Day #39: Themes

I’m grateful that nineteen years ago, Steven Palmquist, Vicki Semsch, and I decided we didn’t like making resolutions. Instead, we chose a theme for our personal year, one word or a phrase that we wanted to shape the coming months. This year, my word is “motion.” It holds meaning for me on many levels. I think the best themes do that. Last year, my theme was “joy.” I kept bringing my focus back to that inspiration throughout the year … it was a good choice. How about you? What is your theme for the coming year?

motion

Day #38: Conversation

Last night, as friends gathered around the table for dinner, I observed as people took turns listening, questioning, and conversing. Laughter, glistening tears, congratulations, surprise, and caring. I realized how grateful I am for conversation, face to face, no digital intrusion, no miles or pixels between us. It’s an emotional high that’s nearly impossible to replicate in any other way. Let’s sit down together soon and exchange news, thoughts, ideas, and our love for each other.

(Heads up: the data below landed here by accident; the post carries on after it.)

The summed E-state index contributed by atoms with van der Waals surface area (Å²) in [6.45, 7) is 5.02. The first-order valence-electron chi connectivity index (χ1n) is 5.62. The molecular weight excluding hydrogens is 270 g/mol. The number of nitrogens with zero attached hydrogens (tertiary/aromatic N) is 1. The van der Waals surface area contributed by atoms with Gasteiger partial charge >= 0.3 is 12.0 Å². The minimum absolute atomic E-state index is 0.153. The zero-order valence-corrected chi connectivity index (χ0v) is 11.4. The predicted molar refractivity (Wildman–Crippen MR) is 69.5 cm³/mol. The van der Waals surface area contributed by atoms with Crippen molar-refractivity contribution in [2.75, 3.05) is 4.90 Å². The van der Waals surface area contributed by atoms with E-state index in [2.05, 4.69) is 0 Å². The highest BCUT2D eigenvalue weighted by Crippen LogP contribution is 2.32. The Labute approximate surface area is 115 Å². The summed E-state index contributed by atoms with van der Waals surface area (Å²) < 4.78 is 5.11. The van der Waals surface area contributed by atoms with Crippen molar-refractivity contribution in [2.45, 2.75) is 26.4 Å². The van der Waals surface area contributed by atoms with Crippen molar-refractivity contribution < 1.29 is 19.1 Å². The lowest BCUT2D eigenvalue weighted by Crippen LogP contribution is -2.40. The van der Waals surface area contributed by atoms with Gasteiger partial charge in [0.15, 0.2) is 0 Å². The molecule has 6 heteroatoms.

Day #37: Library of Congress

This photo is the background for my computer screen. You may recognize it as the main reading room at the Library of Congress in Washington, DC. For me, it represents my dreams, goals, and ambitions. Reality and fantasy. Truth and fiction. The infinite possibility of discovery. I am grateful to the people who established this place that safeguards our knowledge and to those who carry on that mission. Do you follow them on Facebook? Something wonderful to behold each and every day.

Library of Congress main reading room

Day #31: Al Hirschfeld

I am endlessly fascinated by the creative mind and art of Al Hirschfeld, who crafted images of Broadway and other entertainment throughout his life, 1903-2003. His subject matter, his hidden Ninas, his perceptions … I am grateful he shared his talent with us. If you live near NYC, there is an exhibition of his work at New York City Center through March 3, 2019. This image is Patrick Stewart in “A Christmas Carol” from 1994.

View more of Hirschfeld’s art at The Al Hirschfeld Foundation.